Monday, July 23, 2012

Great Surgeon

The history of medicine includes many brave and progressive thinkers who were not willing to follow the herd or be content with what was already known. One such in the Middle Ages was Guy de Chauliac. Born about 1300, he studied at a university in Montpellier known for its expertise in medicine. After becoming a Master of Medicine and Surgery around 1325, he went to Bologna for further study. His reputation became such that he was invited to Avignon to be personal physician to Pope Clement VI, then Pope Innocent VI and Pope Urban V. The papal connection gave him access to a library that included the texts of the Greek physician Galen in their original; most of Europe knew Galen through less accurate Latin translations.

He possibly saved Clement's life during the spread of the Black Death, when he advised the pope to stay near blazing fires. Although many physicians fled Avignon at the arrival of the Plague, Chauliac stayed to study the disease and treat people. He determined that it was contagious, but couldn't figure out the method of contagion. Still, he advised bloodletting, a healthy diet, and exposure to pure air (hence the fires, which would have serendipitously served to keep fleas away). He also realized that there were two diseases involved because of different sets of symptoms: the initial Bubonic Plague, and the follow-up Pneumonic Plague which found its foothold in the weakened population and killed much more swiftly. Chauliac spoke out strongly against those who blamed the Jews for the Plague, explaining that scientifically it made no sense to consider them at fault.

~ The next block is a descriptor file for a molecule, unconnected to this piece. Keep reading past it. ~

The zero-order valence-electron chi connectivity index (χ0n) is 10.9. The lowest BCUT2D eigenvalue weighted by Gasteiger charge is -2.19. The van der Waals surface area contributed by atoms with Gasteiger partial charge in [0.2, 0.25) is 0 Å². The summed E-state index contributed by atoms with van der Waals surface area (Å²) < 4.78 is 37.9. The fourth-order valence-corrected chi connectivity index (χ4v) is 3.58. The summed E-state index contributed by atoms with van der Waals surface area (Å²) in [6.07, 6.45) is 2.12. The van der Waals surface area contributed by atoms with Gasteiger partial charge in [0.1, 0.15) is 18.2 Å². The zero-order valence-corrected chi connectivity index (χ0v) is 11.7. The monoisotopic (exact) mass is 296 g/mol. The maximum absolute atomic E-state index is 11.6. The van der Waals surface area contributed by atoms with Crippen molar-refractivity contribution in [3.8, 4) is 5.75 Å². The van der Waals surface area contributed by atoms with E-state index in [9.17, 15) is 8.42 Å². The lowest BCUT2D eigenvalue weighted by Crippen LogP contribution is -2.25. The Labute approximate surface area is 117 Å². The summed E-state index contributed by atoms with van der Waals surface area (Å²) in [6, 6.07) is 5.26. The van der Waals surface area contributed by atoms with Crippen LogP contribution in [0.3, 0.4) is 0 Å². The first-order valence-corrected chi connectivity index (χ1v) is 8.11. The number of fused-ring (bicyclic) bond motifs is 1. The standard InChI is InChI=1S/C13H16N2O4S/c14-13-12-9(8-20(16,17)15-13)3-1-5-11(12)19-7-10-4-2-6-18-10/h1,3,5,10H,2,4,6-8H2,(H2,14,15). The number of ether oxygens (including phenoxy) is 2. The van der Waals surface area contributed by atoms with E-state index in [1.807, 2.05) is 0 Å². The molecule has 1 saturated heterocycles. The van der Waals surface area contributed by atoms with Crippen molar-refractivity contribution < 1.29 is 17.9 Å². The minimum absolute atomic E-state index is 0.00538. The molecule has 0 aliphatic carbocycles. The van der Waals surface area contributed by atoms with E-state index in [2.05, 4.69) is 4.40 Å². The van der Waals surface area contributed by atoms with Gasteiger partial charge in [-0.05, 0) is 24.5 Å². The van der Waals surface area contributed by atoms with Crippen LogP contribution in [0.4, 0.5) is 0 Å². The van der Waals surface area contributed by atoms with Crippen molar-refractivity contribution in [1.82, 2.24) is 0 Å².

Tools for withdrawing an arrow.
His value to the rest of the world and history was the writing of Chirurgia magna (Great [book of] Surgery) in 1363. Its seven volumes covered every imaginable medical topic of the day: intubation, surgery, disease, anesthesia, hernia, cataracts, ulcers, bloodletting, cauterization of wounds, and the use of special instruments (some of which he designed himself, such as an elaborate contraption for withdrawing an arrow from flesh). Chauliac drew on the past, quoting Galen (129-c.200) and Avicenna (Abu Ali al-Husayn ibn Abd Allah ibn Sina, c.980-1037). He placed great emphasis on learning anatomy, saying that "A surgeon who does not know his anatomy is like a blind man carving a log."

Chauliac was not always accurate. He believed, for instance, that pus was an important part of the healing process and should be left alone. Nevertheless, his Chirurgia became a standard text for the next three centuries, translated into several European languages. Unfortunately for future generations, anti-Islam sentiment caused many translators to leave out knowledge from Islamic scholars, resulting in a less complete and less accurate work. Still, he has been labeled the "Father of Modern Surgery," and his great work was the standard text until the 17th century.

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